The man behind Sherlock Holmes.
One of the bizarreries of the world of publishing seems to be that if it is your ambition to perpetrate biography your chances of actually seeing it in print increase in ratio to the number of biographies of your selected biographee already crowding the bookshelves. Joining such 'racing certainties' as Charles Dickens, Virginia Woolf, George Orwell, Dylan Thomas, Oscar Wilde, Thomas Hardy, Jane Austen, Rudyard Kipling and the Brontes, is Conan Doyle. He has already had more lives than a cat--those by John Lamond (1931), Hesketh Pearson (1943), John Dickson Carr (1949), Mollie and Michael Hardwick (1964), Pierre Nordon (1966), Ivor Brown (1972), Charles Higham (1976), Ronald Pearsall (1977), Julian Symons (1979), Owen Dudley Edwards (1983), Michael Coren (1995), Martin Booth (1997), and Daniel Stashower (1999)--as well as an autobiography, Memories and Adventures, published in 1924.
Doyle was a peculiar mixture, a charitable, kindly man, yet one who thought it good manly sport to knock out baby seals' brains with a spiked club. A well-intentioned, though failed, doctor and essentially humanitarian, who nevertheless gloried in matters military, patriotically impervious to the concomitant bloodshed. A shrewd forensic investigator who believed in fairies. A cradle Catholic who abandoned the tenets of conventional religion in favour of the miasmatic ectoplasm and the cheese-cloth of fraud-veined spiritualism. The chivalric, loyal husband who kept a platonic mistress throughout the nine long years of his disease-doomed wife's slow dying. A bundle of contradictions--like most of us.
The plain facts of his life have been thoroughly rehearsed. Birth in Edinburgh. Irish ancestry, a drunkard father, a romanticising, dominating, doting, and doted upon, 'Mam'. The years as a medical student. Ship's surgeon on a whaler; the empty doctor's waiting room at Southsea, and how memories of the clinical methodology of his old Edinburgh Hospital mentor, Dr Joseph Bell, fertilised his concept of diagnostically acute scientific detective, Sherlock Holmes; his cavalier and callous despatch of Holmes over the Reichenbach Falls in the mistaken belief that his historical creations, Brigadier Gerard and other non-Sherlockian novels, were of infinitely superior literary importance; his grumpy revivification of Holmes to the merry lilt of coins and cheery clinking of the cash register; his interventions in real-life criminal causes, such as his admirable rescue of Oscar Slater from the suffocating shadow of a Caledonian miscarriage of justice, and the less securely based rehabilitation of the reputation of George Edalji, the Parsee solicitor imprisoned for the odious crime of cattle maiming; his foolish dalliance with the magazine cut-out winged sprites known as the Cottingley fairies; his final submission to the dubieties of the seance-table.
Doyle had a talent amounting to genius for the creation, the summoning to life, of characters who swamp him, blot him out. T.S. Eliot put it neatly: 'Perhaps the greatest of the Sherlock Holmes mysteries is this: that when we talk of him we invariably fall into the fancy of his existence. Collins, after all, is more real to his readers than Cuff; Poe is more real than Dupin; but Sir A. Conan Doyle, the eminent spiritualist of whom we read in Sunday papers, the author of a number of exciting stories which we read years ago and have forgotten, what has he to do with Holmes?' Dr Budd, magnificently re-presented by Hesketh Pearson, and Professor Challenger of The Lost World likewise rise above, and independent of, their celebrant.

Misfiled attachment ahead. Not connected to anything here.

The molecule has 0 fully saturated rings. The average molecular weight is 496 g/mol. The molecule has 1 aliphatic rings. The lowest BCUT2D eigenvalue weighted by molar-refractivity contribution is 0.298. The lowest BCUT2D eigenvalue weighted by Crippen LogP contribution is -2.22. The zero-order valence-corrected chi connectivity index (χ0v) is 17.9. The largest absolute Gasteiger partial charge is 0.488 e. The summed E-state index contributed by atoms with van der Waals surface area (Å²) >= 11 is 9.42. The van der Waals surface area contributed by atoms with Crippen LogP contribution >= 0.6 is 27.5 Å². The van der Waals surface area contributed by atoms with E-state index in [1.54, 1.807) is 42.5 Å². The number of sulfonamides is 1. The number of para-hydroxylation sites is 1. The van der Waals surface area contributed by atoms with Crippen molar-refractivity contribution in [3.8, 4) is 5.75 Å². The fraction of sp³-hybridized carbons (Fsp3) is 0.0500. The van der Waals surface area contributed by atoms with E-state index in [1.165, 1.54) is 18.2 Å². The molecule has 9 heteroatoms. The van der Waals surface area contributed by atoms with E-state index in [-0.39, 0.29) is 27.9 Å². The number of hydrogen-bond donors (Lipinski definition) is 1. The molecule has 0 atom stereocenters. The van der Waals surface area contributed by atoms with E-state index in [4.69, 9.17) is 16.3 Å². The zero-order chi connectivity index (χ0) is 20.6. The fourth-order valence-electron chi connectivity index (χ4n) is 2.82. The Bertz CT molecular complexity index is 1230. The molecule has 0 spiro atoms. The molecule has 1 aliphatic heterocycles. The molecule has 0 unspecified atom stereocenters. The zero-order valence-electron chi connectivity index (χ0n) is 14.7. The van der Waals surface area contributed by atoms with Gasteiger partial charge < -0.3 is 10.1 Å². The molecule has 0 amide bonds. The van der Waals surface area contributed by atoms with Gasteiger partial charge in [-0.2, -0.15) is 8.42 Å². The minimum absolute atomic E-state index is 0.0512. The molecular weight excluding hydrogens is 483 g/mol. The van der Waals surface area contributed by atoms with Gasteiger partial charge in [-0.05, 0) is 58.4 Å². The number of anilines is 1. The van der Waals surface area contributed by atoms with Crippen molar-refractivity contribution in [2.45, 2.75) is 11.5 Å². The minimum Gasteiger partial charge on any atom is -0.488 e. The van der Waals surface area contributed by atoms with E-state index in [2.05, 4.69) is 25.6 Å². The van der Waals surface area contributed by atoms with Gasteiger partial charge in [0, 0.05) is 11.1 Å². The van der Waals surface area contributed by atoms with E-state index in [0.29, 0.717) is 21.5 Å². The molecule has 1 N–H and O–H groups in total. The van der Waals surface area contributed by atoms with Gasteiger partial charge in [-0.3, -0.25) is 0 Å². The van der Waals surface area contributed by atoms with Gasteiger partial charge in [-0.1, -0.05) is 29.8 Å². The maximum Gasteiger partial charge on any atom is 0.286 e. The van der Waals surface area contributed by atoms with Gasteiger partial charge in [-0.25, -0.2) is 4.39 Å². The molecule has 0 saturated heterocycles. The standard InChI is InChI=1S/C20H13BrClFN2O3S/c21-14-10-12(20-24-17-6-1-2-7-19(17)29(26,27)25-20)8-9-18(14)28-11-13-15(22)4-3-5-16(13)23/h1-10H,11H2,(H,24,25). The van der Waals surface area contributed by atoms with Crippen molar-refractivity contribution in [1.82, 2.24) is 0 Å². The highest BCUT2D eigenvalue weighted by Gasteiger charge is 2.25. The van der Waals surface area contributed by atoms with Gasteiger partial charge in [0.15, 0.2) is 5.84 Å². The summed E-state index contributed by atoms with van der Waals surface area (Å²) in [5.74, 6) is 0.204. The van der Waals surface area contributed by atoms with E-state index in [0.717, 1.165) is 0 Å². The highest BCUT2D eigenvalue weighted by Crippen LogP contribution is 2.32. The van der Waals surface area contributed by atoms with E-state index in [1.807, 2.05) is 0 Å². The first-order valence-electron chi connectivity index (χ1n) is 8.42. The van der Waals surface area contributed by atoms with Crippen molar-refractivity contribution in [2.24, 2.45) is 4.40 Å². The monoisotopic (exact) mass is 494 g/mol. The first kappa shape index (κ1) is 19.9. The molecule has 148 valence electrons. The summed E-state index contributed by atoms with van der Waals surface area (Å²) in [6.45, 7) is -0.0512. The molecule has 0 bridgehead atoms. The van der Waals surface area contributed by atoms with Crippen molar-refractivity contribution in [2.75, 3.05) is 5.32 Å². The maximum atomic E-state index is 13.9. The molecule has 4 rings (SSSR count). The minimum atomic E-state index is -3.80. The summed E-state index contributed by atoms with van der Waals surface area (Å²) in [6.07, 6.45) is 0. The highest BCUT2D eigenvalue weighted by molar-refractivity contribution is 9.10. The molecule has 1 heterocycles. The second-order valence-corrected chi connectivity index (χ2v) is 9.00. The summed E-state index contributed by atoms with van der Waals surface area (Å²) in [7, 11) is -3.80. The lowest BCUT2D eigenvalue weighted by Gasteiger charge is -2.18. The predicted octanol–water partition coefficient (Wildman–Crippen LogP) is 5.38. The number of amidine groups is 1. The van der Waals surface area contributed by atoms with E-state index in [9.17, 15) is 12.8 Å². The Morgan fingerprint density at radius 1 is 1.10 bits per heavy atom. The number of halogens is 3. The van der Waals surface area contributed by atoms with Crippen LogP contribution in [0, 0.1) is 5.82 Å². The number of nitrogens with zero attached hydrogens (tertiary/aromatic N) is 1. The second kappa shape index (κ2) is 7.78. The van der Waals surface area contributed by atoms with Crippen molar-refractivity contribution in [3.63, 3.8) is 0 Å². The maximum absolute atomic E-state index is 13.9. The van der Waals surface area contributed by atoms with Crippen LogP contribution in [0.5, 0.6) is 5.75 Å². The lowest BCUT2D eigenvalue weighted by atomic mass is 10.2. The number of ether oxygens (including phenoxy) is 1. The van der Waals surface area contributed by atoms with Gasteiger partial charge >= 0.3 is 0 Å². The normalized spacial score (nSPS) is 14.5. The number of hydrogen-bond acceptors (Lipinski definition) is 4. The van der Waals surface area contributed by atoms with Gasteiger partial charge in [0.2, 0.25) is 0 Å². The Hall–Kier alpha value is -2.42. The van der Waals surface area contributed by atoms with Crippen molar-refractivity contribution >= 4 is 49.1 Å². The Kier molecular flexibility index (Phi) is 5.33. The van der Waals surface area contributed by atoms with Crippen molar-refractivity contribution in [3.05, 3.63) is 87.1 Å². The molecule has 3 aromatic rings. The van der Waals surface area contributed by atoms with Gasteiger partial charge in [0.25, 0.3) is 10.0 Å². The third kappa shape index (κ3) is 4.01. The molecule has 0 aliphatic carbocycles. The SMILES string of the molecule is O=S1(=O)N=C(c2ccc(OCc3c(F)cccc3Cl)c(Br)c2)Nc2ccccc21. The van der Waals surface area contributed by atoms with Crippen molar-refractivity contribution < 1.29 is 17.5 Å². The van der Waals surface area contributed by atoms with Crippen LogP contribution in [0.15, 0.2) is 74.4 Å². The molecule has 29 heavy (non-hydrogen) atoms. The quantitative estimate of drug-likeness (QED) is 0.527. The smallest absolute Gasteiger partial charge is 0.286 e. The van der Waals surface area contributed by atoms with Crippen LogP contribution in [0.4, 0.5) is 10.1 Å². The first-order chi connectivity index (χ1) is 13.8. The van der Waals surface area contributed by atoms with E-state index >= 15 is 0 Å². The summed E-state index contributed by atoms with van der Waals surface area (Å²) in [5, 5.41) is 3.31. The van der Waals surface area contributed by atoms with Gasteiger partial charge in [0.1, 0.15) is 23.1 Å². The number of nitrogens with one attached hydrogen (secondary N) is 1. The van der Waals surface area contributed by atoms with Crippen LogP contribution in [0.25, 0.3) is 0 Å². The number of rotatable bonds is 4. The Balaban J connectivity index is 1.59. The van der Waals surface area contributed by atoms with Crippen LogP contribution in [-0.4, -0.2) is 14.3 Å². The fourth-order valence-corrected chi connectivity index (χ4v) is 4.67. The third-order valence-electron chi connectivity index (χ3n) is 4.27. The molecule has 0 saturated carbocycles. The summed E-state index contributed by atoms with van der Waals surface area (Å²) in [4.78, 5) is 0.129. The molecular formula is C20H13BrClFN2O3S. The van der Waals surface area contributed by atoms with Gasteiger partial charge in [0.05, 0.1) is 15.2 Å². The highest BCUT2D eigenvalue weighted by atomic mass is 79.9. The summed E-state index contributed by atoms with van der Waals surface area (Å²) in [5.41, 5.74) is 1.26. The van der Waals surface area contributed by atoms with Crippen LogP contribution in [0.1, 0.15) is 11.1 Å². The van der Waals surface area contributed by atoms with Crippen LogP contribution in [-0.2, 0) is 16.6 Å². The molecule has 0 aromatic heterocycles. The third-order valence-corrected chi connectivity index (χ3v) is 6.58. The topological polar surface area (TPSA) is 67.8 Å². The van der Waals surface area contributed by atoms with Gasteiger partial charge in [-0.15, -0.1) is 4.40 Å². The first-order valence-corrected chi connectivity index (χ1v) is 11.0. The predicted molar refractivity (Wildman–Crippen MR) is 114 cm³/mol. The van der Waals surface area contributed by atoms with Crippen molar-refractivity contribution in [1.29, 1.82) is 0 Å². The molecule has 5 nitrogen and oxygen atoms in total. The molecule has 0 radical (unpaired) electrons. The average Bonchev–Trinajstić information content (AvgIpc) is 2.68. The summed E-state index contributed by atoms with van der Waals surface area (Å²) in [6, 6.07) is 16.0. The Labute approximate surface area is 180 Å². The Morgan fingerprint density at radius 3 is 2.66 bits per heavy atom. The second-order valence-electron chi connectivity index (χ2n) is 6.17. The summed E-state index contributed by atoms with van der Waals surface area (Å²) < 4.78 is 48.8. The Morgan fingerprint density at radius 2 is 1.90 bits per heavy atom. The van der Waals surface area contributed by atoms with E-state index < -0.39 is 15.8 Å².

What is of new import in this fourteenth and latest life? We are guided towards that assaying in an Afterword, which is of such value that it should have been placed at the head of the book. In it, Mr Lycett recounts how he has been the first to achieve access to the Grail papers, long shielded from outsiders' gaze. This advantage has resulted in his being able to present the most complete account of the complexities of Doyle's personal life to date, and to have begot, out of a curious mixture of co-operation and frustration from the Doylean tribe, sufficient novel material to write probably the best--although I nurse a personal penchant for Hesketh Pearson's, by comparison, biographical souffle, with its superb evocation of Doyle's sojourn in Plymouth with Dr Budd--and certainly the fullest biography.
[Editorial Note. HarperCollins has recently published Arthur Conan Doyle: A Life in Letters edited by Jon Lellenberg, Daniel Stashower and Charles Foley ([pounds sterling]25.00. ix + 710 pages. ISBN 978-0-00-724759-2). This valuable collection publishes for the first time Conan Doyle's long correspondence with his mother, a correspondence which lasted from 1867 to 1920. The editors have also made use of the various holdings in other libraries but the bulk of the letters are from the British Library. These are frank and revealing and follow Doyle from his childhood school days to his mother's death, nine years before his own. They reveal the many and varied interests that occupied the author, for, as the editors write, 'Conan Doyle lived a life as gripping as any of his own adventure tales'. Editorial intervention has been kept to a minimum.]
|Printer friendly Cite/link Email Feedback|
|Title Annotation:||Conan Doyle: The Man Who Created Sherlock Holmes|
|Article Type:||Book review|
|Date:||Dec 22, 2007|
|Previous Article:||Scribblers, biographers and Robert Walpole.|
|Next Article:||New and noteworthy.|